The 30-year anniversary of the Tiananmen massacre
4 June 2019 marks the 30-year anniversary of the Tiananmen massacre in Beijing, violently ending student-led protests calling for basic freedoms and more democracy in China. On the night of 3 to 4 June, heavily armed troops and hundreds of armoured military vehicles stormed into the Chinese capital to clear the streets of demonstrators, firing at onlookers and protesters alike. On the occasion of one the biggest human rights violations in Chinese history, we organise a masterclass.
Eruption of the protests
In April 1989, protests led by some university students in Beijing who gathered initially to mourn senior Communist Party official Hu Yaobang quickly spread across the country. The students demanded an end to corruption by officials, and called for political and economic reforms. Their demands drew wide public support. Peaceful demonstrations took place in Beijing and throughout China. The authorities failed to persuade the demonstrators to return home. As tensions escalated in Beijing, martial law was declared on 20 May 1989. On the night of 3 June 1989, heavily armed troops and hundreds of armoured vehicles moved into the city to ‘clear’ the pro-democracy demonstrators. Many individuals, including children and elderly people, were shot dead by troops. By 4 June 1989, the troops took full control of Beijing.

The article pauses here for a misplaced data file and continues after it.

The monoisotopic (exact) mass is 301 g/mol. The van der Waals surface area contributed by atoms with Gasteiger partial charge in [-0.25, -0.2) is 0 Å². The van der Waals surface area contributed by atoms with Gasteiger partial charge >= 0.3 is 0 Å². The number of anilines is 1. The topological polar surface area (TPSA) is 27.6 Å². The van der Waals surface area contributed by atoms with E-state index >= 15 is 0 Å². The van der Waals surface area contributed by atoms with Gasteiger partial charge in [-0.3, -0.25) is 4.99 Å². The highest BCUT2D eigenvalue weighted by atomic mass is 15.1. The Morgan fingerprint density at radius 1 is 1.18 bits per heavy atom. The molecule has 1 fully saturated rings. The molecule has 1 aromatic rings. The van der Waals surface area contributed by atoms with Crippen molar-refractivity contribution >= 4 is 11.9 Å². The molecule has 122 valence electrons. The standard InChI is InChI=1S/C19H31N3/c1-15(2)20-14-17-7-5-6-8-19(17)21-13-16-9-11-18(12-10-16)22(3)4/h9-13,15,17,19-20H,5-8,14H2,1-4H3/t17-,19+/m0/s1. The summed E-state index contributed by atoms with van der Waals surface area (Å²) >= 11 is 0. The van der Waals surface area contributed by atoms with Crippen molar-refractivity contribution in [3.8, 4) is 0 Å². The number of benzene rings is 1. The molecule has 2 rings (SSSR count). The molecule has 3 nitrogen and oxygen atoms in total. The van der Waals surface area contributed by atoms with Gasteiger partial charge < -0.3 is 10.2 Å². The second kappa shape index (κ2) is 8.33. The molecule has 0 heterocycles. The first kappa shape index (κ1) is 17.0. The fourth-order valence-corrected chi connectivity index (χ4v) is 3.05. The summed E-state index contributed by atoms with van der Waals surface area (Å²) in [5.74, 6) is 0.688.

An official taboo
It has been 30 years since 1989, to date, there is no public remembrance in mainland China for the hundreds, if not thousands of people who were killed in and around Tiananmen Square and other parts of China. The government does not accept that the 1989 protests were legitimate, claiming instead that the protests were a “counter-revolutionary riot”. In 2016, four activists were detained for “inciting subversion of state power” for producing and promoting their own baijiu (a popular Chinese liquor) labels that commemorated the 27th anniversary of the Tiananmen crackdown. After nearly 3 years in detention, they were finally tried between 1 and 4 April 2019. On 4 April 2019, Chen Bing was sentenced to three and a half years’ imprisonment, while between 1 and 3 April Fu Hailu, Zhang Junyong and Luo Fuyu were sentenced to three years’ imprisonment, suspended for five and four years respectively. They will be effectively silenced during the suspended sentence period, according to the previous experiences of detained activists. Even 30 years after the crackdown, people’s lives continue to be affected for commemorating the event.
On 4 June we will organise the masterclass ’30 years after Tiananmen: Chinese student activism then & now’ in our office in Amsterdam. For this we invited, among others Marieke. With ten other medical students from Amsterdam, Marieke was on a study trip in the Chinese capital in the spring of 1989, where they would receive lessons in traditional medicine. She will share her personal experiences and show photos that she took of the student protests on the Tiananmen square.
Want to join the Masterclass? Register here